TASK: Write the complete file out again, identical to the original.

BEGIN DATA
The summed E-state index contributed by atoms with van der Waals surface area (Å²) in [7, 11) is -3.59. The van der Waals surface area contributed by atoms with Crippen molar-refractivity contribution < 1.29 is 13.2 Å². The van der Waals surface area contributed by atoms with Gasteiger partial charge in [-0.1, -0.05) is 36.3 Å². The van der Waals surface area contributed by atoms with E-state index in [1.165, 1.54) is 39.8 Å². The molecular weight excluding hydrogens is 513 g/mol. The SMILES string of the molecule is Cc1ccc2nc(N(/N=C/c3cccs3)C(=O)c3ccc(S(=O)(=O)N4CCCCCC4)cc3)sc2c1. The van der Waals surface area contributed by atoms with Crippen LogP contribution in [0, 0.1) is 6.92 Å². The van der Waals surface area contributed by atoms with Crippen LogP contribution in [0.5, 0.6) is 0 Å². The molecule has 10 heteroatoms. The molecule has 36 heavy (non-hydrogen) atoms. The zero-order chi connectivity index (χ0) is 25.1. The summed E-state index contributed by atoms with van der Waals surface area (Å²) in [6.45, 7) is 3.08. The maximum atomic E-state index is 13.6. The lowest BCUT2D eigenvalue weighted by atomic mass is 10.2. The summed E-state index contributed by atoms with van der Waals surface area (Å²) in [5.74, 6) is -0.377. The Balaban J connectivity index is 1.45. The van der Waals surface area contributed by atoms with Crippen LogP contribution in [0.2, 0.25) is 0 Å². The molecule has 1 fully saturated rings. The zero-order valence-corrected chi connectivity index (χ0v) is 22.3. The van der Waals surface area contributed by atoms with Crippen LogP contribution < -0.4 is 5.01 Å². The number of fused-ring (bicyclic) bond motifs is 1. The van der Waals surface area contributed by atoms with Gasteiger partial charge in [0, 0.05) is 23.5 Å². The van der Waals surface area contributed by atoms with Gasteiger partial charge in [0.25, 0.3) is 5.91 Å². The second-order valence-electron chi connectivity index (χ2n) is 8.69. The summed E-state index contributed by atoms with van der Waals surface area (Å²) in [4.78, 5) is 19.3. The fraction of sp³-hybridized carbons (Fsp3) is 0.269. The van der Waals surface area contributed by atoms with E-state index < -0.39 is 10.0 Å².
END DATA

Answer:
The summed E-state index contributed by atoms with van der Waals surface area (Å²) in [7, 11) is -3.59. The van der Waals surface area contributed by atoms with Crippen molar-refractivity contribution < 1.29 is 13.2 Å². The van der Waals surface area contributed by atoms with Gasteiger partial charge in [-0.1, -0.05) is 36.3 Å². The van der Waals surface area contributed by atoms with E-state index in [1.165, 1.54) is 39.8 Å². The molecular weight excluding hydrogens is 513 g/mol. The SMILES string of the molecule is Cc1ccc2nc(N(/N=C/c3cccs3)C(=O)c3ccc(S(=O)(=O)N4CCCCCC4)cc3)sc2c1. The van der Waals surface area contributed by atoms with Crippen LogP contribution in [0, 0.1) is 6.92 Å². The van der Waals surface area contributed by atoms with Crippen LogP contribution in [0.5, 0.6) is 0 Å². The molecule has 10 heteroatoms. The molecule has 36 heavy (non-hydrogen) atoms. The zero-order chi connectivity index (χ0) is 25.1. The summed E-state index contributed by atoms with van der Waals surface area (Å²) in [6.45, 7) is 3.08. The maximum atomic E-state index is 13.6. The lowest BCUT2D eigenvalue weighted by atomic mass is 10.2. The summed E-state index contributed by atoms with van der Waals surface area (Å²) in [5.74, 6) is -0.377. The Balaban J connectivity index is 1.45. The van der Waals surface area contributed by atoms with Crippen LogP contribution in [0.2, 0.25) is 0 Å². The molecule has 1 fully saturated rings. The zero-order valence-corrected chi connectivity index (χ0v) is 22.3. The van der Waals surface area contributed by atoms with Crippen LogP contribution < -0.4 is 5.01 Å². The number of fused-ring (bicyclic) bond motifs is 1. The van der Waals surface area contributed by atoms with Gasteiger partial charge in [0, 0.05) is 23.5 Å². The van der Waals surface area contributed by atoms with Gasteiger partial charge in [0.25, 0.3) is 5.91 Å². The second-order valence-electron chi connectivity index (χ2n) is 8.69. The summed E-state index contributed by atoms with van der Waals surface area (Å²) in [4.78, 5) is 19.3. The fraction of sp³-hybridized carbons (Fsp3) is 0.269. The van der Waals surface area contributed by atoms with E-state index < -0.39 is 10.0 Å².